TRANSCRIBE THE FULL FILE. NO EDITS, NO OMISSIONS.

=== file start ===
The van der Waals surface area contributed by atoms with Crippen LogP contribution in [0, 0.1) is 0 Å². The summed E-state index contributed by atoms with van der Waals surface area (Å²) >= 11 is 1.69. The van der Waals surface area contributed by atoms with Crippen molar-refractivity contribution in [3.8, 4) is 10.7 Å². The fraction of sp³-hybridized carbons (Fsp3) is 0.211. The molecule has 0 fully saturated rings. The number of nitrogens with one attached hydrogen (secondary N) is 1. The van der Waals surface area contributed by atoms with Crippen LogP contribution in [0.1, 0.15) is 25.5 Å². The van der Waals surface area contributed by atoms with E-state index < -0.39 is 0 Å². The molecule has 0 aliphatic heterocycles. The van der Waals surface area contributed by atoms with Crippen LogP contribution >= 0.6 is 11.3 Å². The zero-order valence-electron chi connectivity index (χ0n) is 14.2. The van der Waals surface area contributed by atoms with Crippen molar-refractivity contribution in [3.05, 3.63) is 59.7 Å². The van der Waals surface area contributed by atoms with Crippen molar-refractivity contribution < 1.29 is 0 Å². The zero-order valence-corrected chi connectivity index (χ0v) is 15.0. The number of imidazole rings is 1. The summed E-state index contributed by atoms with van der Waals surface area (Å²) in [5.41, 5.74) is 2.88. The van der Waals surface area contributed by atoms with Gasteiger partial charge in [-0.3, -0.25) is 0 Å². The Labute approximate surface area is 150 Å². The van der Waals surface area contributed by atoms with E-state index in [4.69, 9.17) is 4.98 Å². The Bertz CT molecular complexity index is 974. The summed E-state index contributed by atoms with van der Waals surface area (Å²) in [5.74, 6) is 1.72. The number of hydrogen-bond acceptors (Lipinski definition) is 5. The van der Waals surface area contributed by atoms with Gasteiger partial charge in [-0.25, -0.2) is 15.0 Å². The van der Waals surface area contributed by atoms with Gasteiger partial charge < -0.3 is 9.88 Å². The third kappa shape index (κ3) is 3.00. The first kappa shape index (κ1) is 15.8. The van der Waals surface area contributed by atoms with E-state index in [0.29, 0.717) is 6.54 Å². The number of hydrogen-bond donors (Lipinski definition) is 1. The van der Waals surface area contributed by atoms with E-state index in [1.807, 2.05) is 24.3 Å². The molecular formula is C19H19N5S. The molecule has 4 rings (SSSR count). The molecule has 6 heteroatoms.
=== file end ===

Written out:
The van der Waals surface area contributed by atoms with Crippen LogP contribution in [0, 0.1) is 0 Å². The summed E-state index contributed by atoms with van der Waals surface area (Å²) >= 11 is 1.69. The van der Waals surface area contributed by atoms with Crippen molar-refractivity contribution in [3.8, 4) is 10.7 Å². The fraction of sp³-hybridized carbons (Fsp3) is 0.211. The molecule has 0 fully saturated rings. The number of nitrogens with one attached hydrogen (secondary N) is 1. The van der Waals surface area contributed by atoms with Crippen LogP contribution in [0.1, 0.15) is 25.5 Å². The van der Waals surface area contributed by atoms with E-state index < -0.39 is 0 Å². The molecule has 0 aliphatic heterocycles. The van der Waals surface area contributed by atoms with Crippen LogP contribution >= 0.6 is 11.3 Å². The zero-order valence-electron chi connectivity index (χ0n) is 14.2. The van der Waals surface area contributed by atoms with Crippen molar-refractivity contribution in [3.05, 3.63) is 59.7 Å². The van der Waals surface area contributed by atoms with Crippen molar-refractivity contribution < 1.29 is 0 Å². The zero-order valence-corrected chi connectivity index (χ0v) is 15.0. The number of imidazole rings is 1. The summed E-state index contributed by atoms with van der Waals surface area (Å²) in [5.41, 5.74) is 2.88. The van der Waals surface area contributed by atoms with Gasteiger partial charge in [-0.3, -0.25) is 0 Å². The Labute approximate surface area is 150 Å². The van der Waals surface area contributed by atoms with E-state index in [4.69, 9.17) is 4.98 Å². The Bertz CT molecular complexity index is 974. The summed E-state index contributed by atoms with van der Waals surface area (Å²) in [5.74, 6) is 1.72. The number of hydrogen-bond acceptors (Lipinski definition) is 5. The van der Waals surface area contributed by atoms with Gasteiger partial charge in [-0.25, -0.2) is 15.0 Å². The van der Waals surface area contributed by atoms with Gasteiger partial charge < -0.3 is 9.88 Å². The third kappa shape index (κ3) is 3.00. The first kappa shape index (κ1) is 15.8. The van der Waals surface area contributed by atoms with E-state index in [0.29, 0.717) is 6.54 Å². The number of hydrogen-bond donors (Lipinski definition) is 1. The van der Waals surface area contributed by atoms with E-state index in [1.807, 2.05) is 24.3 Å². The molecular formula is C19H19N5S. The molecule has 4 rings (SSSR count). The molecule has 6 heteroatoms.